Woodland Cemetery History
Cleveland’s Woodland Cemetery located at 6901 Woodland Avenue in Cleveland’s Central neighborhood differs from other cemeteries. Its sixty level acres, viewed in an aerial photo or from the ground, provide a primer on American cemetery design, from the “rural cemetery” intricacies of the 1850’s through a more rambling style of the late 19th century to the rectangular 20th century grid. Its mausoleums are in classical, Victorian, Egyptian, and Richardson rustic designs. These varied structures, along with angels, obelisks, and military memorials have caused Woodland to be favorably recognized in Silent Cities: The Evolution of the American Cemetery (1989) as possessing a “profusion of well-designed monuments.” In addition to being a Cleveland Landmark, since 1986 Woodland Cemetery has had the rare distinction of being listed on the National Register of Historic Places.
Woodland’s creation derived from a failed real estate speculation. In 1832, Col. George Bomford of Washington, DC, acquired 200 acres in Newburgh Township. He sold 100 acres to John Whipple, Providence, RI, and 60 acres to Benjamin F. Butler, Pres. Andrew Jackson’s attorney general. The trio divided the land in 40 5-acre lots just before the Panic of 1837. In 1850 Cleveland’s city council desired to develop a new, larger cemetery for the growing city, one to supersede Erie Street Cemetery. By August 1851, city council agreed to purchase 60 62/100 acres of the Bomford Tract, owned by Washington, D.C. resident Benjamin Butler whose local agent was attorney Samuel Starkweather. The land was surveyed; its surplus timber sold to provide funds for improvements. In October 1852, the Committee on Public Grounds hired Howard Daniels, a well-known landscape gardner (who today would be called a landscape architect), whose work from the Cincinnati area was much-admired; he laid out one-third of the sixty acres. (The Encyclopedia of Cleveland History by David D Van Tassel and John J. Grabowski)
One week before the new cemetery’s June 14, 1853, dedication, city council selected the name, “Woodland,” which represented not only the trees but also a romantic description of an unseen Cleveland, part of a popular 1803 pastoral poem, “Pleasures of Hope,” by Scottish poet, Thomas Campbell. Shortly after the dedication Woodland’s several hundred lots, priced from $8.00 to $400.00, were publically offered at auction. The first burial occurred on June 23rd for the Langshaw family’s 15-month old child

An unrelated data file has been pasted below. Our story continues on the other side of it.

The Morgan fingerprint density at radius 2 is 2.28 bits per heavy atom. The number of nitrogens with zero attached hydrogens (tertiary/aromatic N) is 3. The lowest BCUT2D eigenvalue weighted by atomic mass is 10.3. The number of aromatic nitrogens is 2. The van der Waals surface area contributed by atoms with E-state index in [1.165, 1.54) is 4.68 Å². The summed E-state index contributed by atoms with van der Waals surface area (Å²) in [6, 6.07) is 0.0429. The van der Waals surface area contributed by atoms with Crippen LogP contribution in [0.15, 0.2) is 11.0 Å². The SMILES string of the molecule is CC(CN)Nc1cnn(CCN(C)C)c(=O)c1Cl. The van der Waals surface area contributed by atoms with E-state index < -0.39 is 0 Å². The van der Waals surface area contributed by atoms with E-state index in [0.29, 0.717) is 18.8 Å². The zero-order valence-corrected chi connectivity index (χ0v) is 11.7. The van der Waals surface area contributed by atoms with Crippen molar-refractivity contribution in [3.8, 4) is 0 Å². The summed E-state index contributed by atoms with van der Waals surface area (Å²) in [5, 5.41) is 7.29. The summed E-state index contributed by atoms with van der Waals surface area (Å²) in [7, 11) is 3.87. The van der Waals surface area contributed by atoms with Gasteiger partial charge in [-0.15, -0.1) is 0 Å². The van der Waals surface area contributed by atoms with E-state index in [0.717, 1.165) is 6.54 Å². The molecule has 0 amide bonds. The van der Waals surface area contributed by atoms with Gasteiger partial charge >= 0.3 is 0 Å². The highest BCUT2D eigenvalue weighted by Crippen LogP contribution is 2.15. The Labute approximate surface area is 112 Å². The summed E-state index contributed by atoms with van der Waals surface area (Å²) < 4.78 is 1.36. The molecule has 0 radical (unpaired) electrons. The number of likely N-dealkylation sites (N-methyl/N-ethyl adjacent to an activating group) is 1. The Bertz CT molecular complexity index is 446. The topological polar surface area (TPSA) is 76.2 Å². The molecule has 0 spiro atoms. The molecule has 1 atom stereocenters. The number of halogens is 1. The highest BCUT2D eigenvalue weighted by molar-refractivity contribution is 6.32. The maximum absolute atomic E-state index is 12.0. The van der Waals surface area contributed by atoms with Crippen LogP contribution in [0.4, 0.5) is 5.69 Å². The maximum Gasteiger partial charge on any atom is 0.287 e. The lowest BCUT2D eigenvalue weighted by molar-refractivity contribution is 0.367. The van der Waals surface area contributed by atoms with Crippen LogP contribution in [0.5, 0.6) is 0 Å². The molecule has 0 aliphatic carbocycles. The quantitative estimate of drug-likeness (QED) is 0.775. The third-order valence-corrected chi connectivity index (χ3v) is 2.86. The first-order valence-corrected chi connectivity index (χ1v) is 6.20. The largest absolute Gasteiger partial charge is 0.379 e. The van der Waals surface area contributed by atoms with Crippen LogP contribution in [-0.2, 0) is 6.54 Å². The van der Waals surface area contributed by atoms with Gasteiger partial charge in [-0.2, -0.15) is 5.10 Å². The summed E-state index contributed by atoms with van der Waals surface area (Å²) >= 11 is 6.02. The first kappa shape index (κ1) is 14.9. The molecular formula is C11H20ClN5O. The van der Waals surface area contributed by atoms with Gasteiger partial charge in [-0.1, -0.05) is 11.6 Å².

Woodland, beyond Cleveland’s eastern border until 1867, was always a part of the city. On May 27, 1859, the Cleveland Leader newspaper noted that Mayflower School’s pupils were to have a picnic that day at the Woodland Cemetery grove. Veterans’ graves from all branches of the nation’s services since the War of 1812 have been identified and are now appropriately decorated each Memorial Day. The Civil War had the greatest effect on the cemetery with many soldiers receiving government-issued headstones and three distinct monuments being erected for the 23rd Ohio Volunteer Infantry (1865), the 7th Ohio Volunteer Infantry (1872), and the Grand Army of the Republic (1909).
Because Woodland was Cleveland’s main public cemetery for over fifty of the city’s most dynamic years, it is a repository for many artifacts useful to understanding the community. Not only are two Ohio governors and one lieutenant governor buried here but so is the German farmer, Bratenahl, the namesake of a distinguished suburb. The co-founders of Gates Mills, Lucy and Holsey Gates are also buried here.
As the pride of the city’s public cemeteries, Woodland was adorned with Joseph Ireland’s Gothic-style stone gateway (1870), a chapel and receiving vault (1880), and two ornamental fountains (1887). By the early 20th century, Woodland had lost public favor. In the early 21st century, the chapel, receiving vault, and ornamental fountains are long gone. The distinguished gatehouse at the Woodland Avenue entrance was dismantled in 1995/1996, its stones carefully saved for a future restoration.
(Photos from Cleveland Press Collection Years 1937-1952)